Australian fined for cocaine at Queenstown Airport

SHARE

An Australian primary school ethics teacher was fined $400 after admitting accidentally bringing cocaine into New Zealand.

Joanne Kinghorn was arrested after customs officers found a zip-lock bag with 1.1grams of the Class-A drug in her purse at Queenstown Airport on Sunday.

The 40-year-old was initially charged with importing cocaine but the charge was amended to one of possession when she appeared before Judge Christopher Somerville at Queenstown District Court this morning (Wednesday).

Defence counsel Sonia Vidal told the court Kinghorn had celebrated her 40th birthday with family and friends at a restaurant and then a private party on Friday night.

“Close friends gave her the bag for her birthday,” Vidal says.

“She doesn’t ordinarily partake in that type of drug. She put it in her purse [and] had some that evening.”

Kinghorn had inadvertently left the cocaine in her purse and caught a flight from Sydney to Queenstown on Sunday morning.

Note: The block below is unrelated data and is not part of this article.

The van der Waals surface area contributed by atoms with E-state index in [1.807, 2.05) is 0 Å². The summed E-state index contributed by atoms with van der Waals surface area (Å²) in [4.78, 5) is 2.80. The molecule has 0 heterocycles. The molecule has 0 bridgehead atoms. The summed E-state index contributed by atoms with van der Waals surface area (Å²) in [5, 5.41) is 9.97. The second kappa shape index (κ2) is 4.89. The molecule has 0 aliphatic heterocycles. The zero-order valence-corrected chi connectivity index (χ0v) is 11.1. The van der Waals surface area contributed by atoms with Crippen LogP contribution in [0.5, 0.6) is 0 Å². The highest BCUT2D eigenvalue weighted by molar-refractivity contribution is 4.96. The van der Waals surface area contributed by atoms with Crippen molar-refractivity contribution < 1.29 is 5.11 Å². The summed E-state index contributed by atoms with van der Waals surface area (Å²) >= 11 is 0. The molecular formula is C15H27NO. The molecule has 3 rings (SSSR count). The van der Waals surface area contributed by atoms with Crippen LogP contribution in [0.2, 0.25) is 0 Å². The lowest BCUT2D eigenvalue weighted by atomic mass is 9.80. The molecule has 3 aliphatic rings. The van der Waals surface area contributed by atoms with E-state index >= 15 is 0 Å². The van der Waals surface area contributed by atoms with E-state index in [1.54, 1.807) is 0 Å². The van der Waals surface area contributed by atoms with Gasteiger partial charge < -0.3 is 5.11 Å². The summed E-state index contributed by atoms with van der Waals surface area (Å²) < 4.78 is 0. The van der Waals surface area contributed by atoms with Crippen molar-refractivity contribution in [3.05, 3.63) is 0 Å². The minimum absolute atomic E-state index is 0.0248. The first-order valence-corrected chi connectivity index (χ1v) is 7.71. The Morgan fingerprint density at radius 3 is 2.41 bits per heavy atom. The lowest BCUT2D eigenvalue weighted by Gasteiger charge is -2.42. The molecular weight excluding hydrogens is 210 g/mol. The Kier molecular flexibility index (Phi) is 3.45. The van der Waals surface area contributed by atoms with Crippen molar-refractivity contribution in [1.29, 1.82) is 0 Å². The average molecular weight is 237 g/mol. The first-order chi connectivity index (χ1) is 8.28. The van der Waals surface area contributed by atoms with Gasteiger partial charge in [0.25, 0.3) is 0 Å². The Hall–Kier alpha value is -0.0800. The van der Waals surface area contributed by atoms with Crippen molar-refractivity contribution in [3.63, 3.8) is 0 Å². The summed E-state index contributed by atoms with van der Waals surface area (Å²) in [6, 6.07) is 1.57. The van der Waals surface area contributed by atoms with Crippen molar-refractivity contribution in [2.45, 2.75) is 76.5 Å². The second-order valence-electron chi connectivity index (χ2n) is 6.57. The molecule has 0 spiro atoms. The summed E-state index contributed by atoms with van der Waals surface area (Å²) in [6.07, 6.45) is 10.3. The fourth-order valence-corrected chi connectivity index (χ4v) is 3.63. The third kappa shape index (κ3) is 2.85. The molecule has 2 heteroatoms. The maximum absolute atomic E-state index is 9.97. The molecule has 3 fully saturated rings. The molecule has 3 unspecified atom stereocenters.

Kinghorn was immediately co-operative when caught at Queenstown and explained to authorities what had happened.

“She’s mortified about the situation she finds herself in,” Vidal says.

“She’s otherwise got a clean criminal history [and] she works as a nanny and a volunteer teaching children in schools in Sydney. She’s extremely concerned about the impact of a conviction, but she acknowledges she was in possession.

“Three days in the cells in Queenstown will ensure that she never, ever commits an offence again.

“I think it would be fair to say it’s been an horrific experience for her.”

Vidal says Immigration New Zealand had laid a detention warrant on Kinghorn, who is booked to leave New Zealand on a flight at 3.30pm today.

“She will remain in the custody of Immigration who will put her on the plane.”

Judge Somerville described the situation as a “disaster”.

Kinghorn acknowledged possession of the drug, with an estimated value of between $300 and $400, but says she never intended to import it.

“It’s something out of my character,” Kinghorn says.

“I did have it, I did use it and I did three days in prison. I can handle that because I did something wrong.

“I’m an ethics teacher, teaching ethics to primary schools . . . if that was to compromise what I do, that would be mortifying.”